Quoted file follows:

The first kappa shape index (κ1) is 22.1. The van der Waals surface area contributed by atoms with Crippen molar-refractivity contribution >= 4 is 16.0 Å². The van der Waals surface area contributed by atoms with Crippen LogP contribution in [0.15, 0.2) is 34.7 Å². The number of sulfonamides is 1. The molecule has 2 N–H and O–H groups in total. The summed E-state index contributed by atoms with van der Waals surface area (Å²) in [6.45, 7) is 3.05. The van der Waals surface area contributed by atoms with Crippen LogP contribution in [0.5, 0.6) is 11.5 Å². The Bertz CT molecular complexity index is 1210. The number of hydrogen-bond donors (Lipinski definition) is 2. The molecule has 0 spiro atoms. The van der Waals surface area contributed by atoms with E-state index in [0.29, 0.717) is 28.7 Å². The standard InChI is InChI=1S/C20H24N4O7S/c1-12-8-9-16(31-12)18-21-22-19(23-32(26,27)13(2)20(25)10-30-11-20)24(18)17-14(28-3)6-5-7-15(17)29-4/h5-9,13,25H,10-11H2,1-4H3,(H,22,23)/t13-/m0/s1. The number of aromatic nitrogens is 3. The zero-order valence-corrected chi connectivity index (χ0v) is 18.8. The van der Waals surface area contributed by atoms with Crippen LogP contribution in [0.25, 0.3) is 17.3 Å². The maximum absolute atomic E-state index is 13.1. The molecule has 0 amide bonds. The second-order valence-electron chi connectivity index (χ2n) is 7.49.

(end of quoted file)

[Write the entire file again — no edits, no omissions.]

The first kappa shape index (κ1) is 22.1. The van der Waals surface area contributed by atoms with Crippen molar-refractivity contribution >= 4 is 16.0 Å². The van der Waals surface area contributed by atoms with Crippen LogP contribution in [0.15, 0.2) is 34.7 Å². The number of sulfonamides is 1. The molecule has 2 N–H and O–H groups in total. The summed E-state index contributed by atoms with van der Waals surface area (Å²) in [6.45, 7) is 3.05. The van der Waals surface area contributed by atoms with Crippen LogP contribution in [0.5, 0.6) is 11.5 Å². The Bertz CT molecular complexity index is 1210. The number of hydrogen-bond donors (Lipinski definition) is 2. The molecule has 0 spiro atoms. The van der Waals surface area contributed by atoms with E-state index in [0.29, 0.717) is 28.7 Å². The standard InChI is InChI=1S/C20H24N4O7S/c1-12-8-9-16(31-12)18-21-22-19(23-32(26,27)13(2)20(25)10-30-11-20)24(18)17-14(28-3)6-5-7-15(17)29-4/h5-9,13,25H,10-11H2,1-4H3,(H,22,23)/t13-/m0/s1. The number of aromatic nitrogens is 3. The zero-order valence-corrected chi connectivity index (χ0v) is 18.8. The van der Waals surface area contributed by atoms with Crippen LogP contribution in [0.25, 0.3) is 17.3 Å². The maximum absolute atomic E-state index is 13.1. The molecule has 0 amide bonds. The second-order valence-electron chi connectivity index (χ2n) is 7.49.